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Finished coils await shipment at U.S. Steel’s Irvin Plant in West Mifflin. (File photo courtesy U.S. Steel Corp.)
U.S. Steel and its possible suitors are remaining quiet on two competing proposals to sell the corporation.
During a call Thursday with investors and reporters, the company reported third-quarter net earnings of $299 million, or $1.20 per share, and declared a five-cent-per-share dividend.
But corporation officials stayed mum about the possible sale of the Pittsburgh-based company, which operates the Mon Valley’s last integrated steel-making facilities, the Edgar Thomson Plant in Braddock and North Braddock, as well as the Clairton coke and by-products plant and Irvin Plant in West Mifflin.
In August, Cleveland-Cliffs Inc., a steel-making and iron-ore mining conglomerate in Ohio, and Sewickley-based Esmark Inc. announced they had both tendered offers to take over U.S. Steel. The Cleveland-Cliffs deal has the support of the United Steelworkers union.
David B. Burritt, U. S. Steel president and chief executive officer, said the corporation is “fully engaged” in a “robust and competitive” process to review both bids, as well as alternatives.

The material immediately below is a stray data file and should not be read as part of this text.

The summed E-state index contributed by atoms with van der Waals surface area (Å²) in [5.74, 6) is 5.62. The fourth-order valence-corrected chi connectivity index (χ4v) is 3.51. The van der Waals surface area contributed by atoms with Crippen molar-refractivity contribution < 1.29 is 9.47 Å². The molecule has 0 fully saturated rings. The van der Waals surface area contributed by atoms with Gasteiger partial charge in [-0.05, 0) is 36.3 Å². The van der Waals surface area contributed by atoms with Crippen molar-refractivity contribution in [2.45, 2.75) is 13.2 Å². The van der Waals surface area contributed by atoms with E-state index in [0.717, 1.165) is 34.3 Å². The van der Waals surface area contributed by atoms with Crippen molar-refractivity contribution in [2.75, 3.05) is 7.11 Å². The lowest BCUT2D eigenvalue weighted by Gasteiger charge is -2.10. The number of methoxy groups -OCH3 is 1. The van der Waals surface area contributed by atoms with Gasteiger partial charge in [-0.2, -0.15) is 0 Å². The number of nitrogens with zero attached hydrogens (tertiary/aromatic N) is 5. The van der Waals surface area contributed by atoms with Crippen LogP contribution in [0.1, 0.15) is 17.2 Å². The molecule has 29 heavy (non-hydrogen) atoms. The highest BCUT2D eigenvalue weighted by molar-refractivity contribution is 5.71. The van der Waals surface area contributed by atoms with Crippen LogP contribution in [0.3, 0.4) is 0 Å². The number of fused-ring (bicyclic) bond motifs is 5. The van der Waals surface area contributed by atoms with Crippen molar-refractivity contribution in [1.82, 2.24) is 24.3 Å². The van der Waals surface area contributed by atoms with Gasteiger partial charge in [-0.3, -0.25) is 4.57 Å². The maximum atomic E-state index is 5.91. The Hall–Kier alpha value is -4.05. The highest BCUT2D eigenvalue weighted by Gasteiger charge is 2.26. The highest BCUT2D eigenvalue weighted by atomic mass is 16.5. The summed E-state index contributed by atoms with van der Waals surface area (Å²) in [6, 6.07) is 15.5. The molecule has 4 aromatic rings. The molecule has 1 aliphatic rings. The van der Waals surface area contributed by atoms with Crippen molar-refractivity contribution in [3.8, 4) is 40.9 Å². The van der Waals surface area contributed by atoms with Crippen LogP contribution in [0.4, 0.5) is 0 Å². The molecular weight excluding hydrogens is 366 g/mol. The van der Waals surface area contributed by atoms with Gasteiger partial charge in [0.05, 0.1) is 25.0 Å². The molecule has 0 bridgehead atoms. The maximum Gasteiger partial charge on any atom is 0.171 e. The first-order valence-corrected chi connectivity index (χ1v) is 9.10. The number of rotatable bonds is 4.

During Cleveland-Cliffs’ own earnings call with investors and reporters on Tuesday, C. Lourenco Goncalves, the chairman, chief executive officer and president, said the company could not comment on the process.
That company reported third-quarter revenues of $5.6 billion, or 52 cents per share, and net income of $275 million. Earnings were slightly depressed, Cleveland-Cliffs said, due to ongoing strikes against the U.S. auto industry, which is a major customer for flat-rolled steel.
Burritt said that U.S. Steel’s new mini-mills in Arkansas recently shipped their first rolls of steel.
“Our non-grain oriented, or NGO, electrical-steel line produced its first coil in September and first industrial grade coil in October,” he said. “NGO steel is essential to our country’s green energy future and serves the automotive and power-generation sectors. Our NGO line can produce the thinnest gauges, widest widths and biggest coils in the domestic industry today.”
Originally published October 26, 2023.